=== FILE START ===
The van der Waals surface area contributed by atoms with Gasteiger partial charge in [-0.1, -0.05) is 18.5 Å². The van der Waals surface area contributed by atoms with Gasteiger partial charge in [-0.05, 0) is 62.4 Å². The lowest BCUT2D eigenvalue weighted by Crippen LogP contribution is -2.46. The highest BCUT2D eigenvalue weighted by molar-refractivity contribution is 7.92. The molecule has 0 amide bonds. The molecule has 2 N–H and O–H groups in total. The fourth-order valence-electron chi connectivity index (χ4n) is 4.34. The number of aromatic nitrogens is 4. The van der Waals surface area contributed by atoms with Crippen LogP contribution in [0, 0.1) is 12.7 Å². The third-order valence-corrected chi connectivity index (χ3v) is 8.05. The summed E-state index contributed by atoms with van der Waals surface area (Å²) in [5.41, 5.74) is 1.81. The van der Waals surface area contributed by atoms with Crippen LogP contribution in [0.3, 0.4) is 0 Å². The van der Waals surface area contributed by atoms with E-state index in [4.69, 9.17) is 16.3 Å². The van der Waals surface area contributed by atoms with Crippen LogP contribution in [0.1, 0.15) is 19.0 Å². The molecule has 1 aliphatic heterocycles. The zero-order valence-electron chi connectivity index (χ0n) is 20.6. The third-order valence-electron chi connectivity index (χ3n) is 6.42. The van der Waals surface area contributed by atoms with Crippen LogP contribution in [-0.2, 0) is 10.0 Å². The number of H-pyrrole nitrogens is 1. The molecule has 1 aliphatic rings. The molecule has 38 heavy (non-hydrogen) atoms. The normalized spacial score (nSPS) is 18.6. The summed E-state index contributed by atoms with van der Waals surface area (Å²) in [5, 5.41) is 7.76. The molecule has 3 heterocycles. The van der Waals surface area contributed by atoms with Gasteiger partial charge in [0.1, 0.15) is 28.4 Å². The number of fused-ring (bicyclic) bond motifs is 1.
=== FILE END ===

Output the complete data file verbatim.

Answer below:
The van der Waals surface area contributed by atoms with Gasteiger partial charge in [-0.1, -0.05) is 18.5 Å². The van der Waals surface area contributed by atoms with Gasteiger partial charge in [-0.05, 0) is 62.4 Å². The lowest BCUT2D eigenvalue weighted by Crippen LogP contribution is -2.46. The highest BCUT2D eigenvalue weighted by molar-refractivity contribution is 7.92. The molecule has 0 amide bonds. The molecule has 2 N–H and O–H groups in total. The fourth-order valence-electron chi connectivity index (χ4n) is 4.34. The number of aromatic nitrogens is 4. The van der Waals surface area contributed by atoms with Crippen LogP contribution in [0, 0.1) is 12.7 Å². The third-order valence-corrected chi connectivity index (χ3v) is 8.05. The summed E-state index contributed by atoms with van der Waals surface area (Å²) in [5.41, 5.74) is 1.81. The van der Waals surface area contributed by atoms with Crippen LogP contribution in [0.3, 0.4) is 0 Å². The van der Waals surface area contributed by atoms with E-state index in [4.69, 9.17) is 16.3 Å². The van der Waals surface area contributed by atoms with Crippen LogP contribution in [0.1, 0.15) is 19.0 Å². The molecule has 1 aliphatic heterocycles. The zero-order valence-electron chi connectivity index (χ0n) is 20.6. The third-order valence-electron chi connectivity index (χ3n) is 6.42. The van der Waals surface area contributed by atoms with Crippen LogP contribution in [-0.2, 0) is 10.0 Å². The number of H-pyrrole nitrogens is 1. The molecule has 1 aliphatic rings. The molecule has 38 heavy (non-hydrogen) atoms. The normalized spacial score (nSPS) is 18.6. The summed E-state index contributed by atoms with van der Waals surface area (Å²) in [5, 5.41) is 7.76. The molecule has 3 heterocycles. The van der Waals surface area contributed by atoms with Gasteiger partial charge in [0.1, 0.15) is 28.4 Å². The number of fused-ring (bicyclic) bond motifs is 1.